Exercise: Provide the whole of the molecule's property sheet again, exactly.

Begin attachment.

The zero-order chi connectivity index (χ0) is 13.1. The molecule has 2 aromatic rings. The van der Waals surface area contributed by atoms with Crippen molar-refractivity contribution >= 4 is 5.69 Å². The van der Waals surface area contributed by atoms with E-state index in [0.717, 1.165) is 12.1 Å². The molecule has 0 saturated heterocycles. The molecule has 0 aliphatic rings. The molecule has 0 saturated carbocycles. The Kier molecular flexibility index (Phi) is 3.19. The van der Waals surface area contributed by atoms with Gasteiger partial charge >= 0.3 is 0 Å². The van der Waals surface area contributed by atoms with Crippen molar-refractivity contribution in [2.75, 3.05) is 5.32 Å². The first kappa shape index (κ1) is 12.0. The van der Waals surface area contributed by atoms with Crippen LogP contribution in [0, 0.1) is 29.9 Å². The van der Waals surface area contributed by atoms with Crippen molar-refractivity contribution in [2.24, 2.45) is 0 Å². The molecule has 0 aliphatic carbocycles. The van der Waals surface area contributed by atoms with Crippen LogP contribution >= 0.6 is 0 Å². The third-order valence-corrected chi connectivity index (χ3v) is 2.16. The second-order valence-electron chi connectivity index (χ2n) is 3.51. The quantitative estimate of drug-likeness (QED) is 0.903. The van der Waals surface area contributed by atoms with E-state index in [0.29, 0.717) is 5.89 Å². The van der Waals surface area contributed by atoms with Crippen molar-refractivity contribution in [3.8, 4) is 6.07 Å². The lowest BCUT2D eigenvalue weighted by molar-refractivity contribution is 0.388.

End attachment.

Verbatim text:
The zero-order chi connectivity index (χ0) is 13.1. The molecule has 2 aromatic rings. The van der Waals surface area contributed by atoms with Crippen molar-refractivity contribution >= 4 is 5.69 Å². The van der Waals surface area contributed by atoms with E-state index in [0.717, 1.165) is 12.1 Å². The molecule has 0 saturated heterocycles. The molecule has 0 aliphatic rings. The molecule has 0 saturated carbocycles. The Kier molecular flexibility index (Phi) is 3.19. The van der Waals surface area contributed by atoms with Gasteiger partial charge >= 0.3 is 0 Å². The van der Waals surface area contributed by atoms with Crippen molar-refractivity contribution in [2.75, 3.05) is 5.32 Å². The first kappa shape index (κ1) is 12.0. The van der Waals surface area contributed by atoms with Crippen LogP contribution in [0, 0.1) is 29.9 Å². The van der Waals surface area contributed by atoms with Crippen molar-refractivity contribution in [2.24, 2.45) is 0 Å². The molecule has 0 aliphatic carbocycles. The van der Waals surface area contributed by atoms with Crippen LogP contribution >= 0.6 is 0 Å². The third-order valence-corrected chi connectivity index (χ3v) is 2.16. The second-order valence-electron chi connectivity index (χ2n) is 3.51. The quantitative estimate of drug-likeness (QED) is 0.903. The van der Waals surface area contributed by atoms with E-state index in [0.29, 0.717) is 5.89 Å². The van der Waals surface area contributed by atoms with Crippen molar-refractivity contribution in [3.8, 4) is 6.07 Å². The lowest BCUT2D eigenvalue weighted by molar-refractivity contribution is 0.388.